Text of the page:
February 26, 1863
Correspondence of the Patriot
the 45th Regiment
Camp 45th Regiment N. C. Troops
February 18, 1863
soldiers may fight and fight, and bear the brunt of the hardest battles, yet
who sings or mentions their heroism, but kind zephyrs what sigh over their
remains not over their graves, for they have none? It ought not to be so, and so far as I am
able, it shall not be, with you dear Patriot, as my medium. The backwardness of our dear State has always
been a jest to her sister States. But
high moral worth was always conceded to her.
Her laws are the fruit of wisdom.
But never did I feel so proud to be called a North
Carolinian as now. I don’t wish to make
envious distinctions between Confederate Soldiers, and I yield to our brothers
from other States, praises that could not be given to any foreign nations. But if North
Carolina soldiers maintain the position they have
taken, generations to come will mention Spartan prowess as second to that of N.
C. If a “South
Mountain” must be held against the
whole Yankee army; if a “Malvern Hill” is to be drenched with crimson; if a
“Seven Pines” is to be strewn with corpses, North
Carolinians must be the victims.
Be mindful that we soldiers do not proclaim against this treatment. No, we are proud to prove ourselves equal to
any emergency. Let me recite to one
regiment, the 13th N.C. That
Regiment at South
Mountain, was twice
surrounded; and both times cut its way out, and it still fought on.
Other regiments have done as well and probably better
than the 13th, but I mentioned that one as an instance. While I speak of North Carolinians in general
it will be my aim to speak of the 45th in particular, as the whole
Regiment is from around Greensboro.
Now and then a new case of small pox breaks out amongst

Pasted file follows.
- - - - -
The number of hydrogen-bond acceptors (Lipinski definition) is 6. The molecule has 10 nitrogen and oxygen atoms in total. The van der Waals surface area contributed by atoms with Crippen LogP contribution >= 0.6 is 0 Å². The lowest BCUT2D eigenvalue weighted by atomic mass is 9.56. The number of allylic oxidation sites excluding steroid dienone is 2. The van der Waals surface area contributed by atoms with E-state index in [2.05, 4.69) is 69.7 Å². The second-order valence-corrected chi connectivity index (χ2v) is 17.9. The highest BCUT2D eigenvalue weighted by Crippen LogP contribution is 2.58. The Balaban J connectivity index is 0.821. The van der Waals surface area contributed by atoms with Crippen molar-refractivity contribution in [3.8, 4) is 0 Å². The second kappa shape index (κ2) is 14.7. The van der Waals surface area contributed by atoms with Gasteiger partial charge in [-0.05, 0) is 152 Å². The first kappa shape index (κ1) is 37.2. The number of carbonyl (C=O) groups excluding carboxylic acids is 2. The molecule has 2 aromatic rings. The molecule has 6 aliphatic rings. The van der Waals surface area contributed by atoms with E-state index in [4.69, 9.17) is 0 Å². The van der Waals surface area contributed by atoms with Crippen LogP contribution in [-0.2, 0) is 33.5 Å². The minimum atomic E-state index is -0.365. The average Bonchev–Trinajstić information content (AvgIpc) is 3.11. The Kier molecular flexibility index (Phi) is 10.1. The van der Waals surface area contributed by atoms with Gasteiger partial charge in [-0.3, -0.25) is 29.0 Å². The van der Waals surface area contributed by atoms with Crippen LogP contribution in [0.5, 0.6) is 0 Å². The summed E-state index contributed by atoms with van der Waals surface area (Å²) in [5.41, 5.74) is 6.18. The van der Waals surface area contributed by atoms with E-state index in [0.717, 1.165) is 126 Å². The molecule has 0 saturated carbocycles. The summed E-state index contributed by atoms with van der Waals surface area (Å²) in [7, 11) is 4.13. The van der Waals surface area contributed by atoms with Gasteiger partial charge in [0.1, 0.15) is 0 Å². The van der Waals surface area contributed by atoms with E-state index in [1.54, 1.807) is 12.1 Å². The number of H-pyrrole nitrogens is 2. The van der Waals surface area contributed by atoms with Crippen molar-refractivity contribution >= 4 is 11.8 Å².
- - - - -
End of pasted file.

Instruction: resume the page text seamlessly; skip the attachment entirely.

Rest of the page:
us, and for that reason I think it is advisable for our “folks” not to visit us
much at present. We have had but few
tents since we came from Drewry’s Bluff, before
Christmas. But we had made log “hen
houses” and had begun to roost comfortably, when last Wednesday morning, that cold snowy morning, ere Aurora had blushed at the approach of her
spouse, we were aroused by marching orders.
We had to march through the rain and snow to Kinston to take Gen. Evans’ place—his brigade
being ordered below. Some of our
absentee without leave are availing themselves of the leniency of Gen. Smith’s
order of pardon.
OUTPOSTS, NEAR TRENTON,
Feb. 21—Our flag that went down day before yesterday,
came up by yesterday evening. Several
ladies went down by it. The Yankees were
pleasant. One of the ladies touched our
Lieutenant’s pants and told the enemy that this was the stuff—alluding probably
to the pants, and the man in them. Maj.
Winston goes down this morning to meet a flag returning some pardoned prisoners
captured a week or two ago, of which I informed you at the time. The Yankees are quite still and hence no
[Transcribed by Sharon Strout]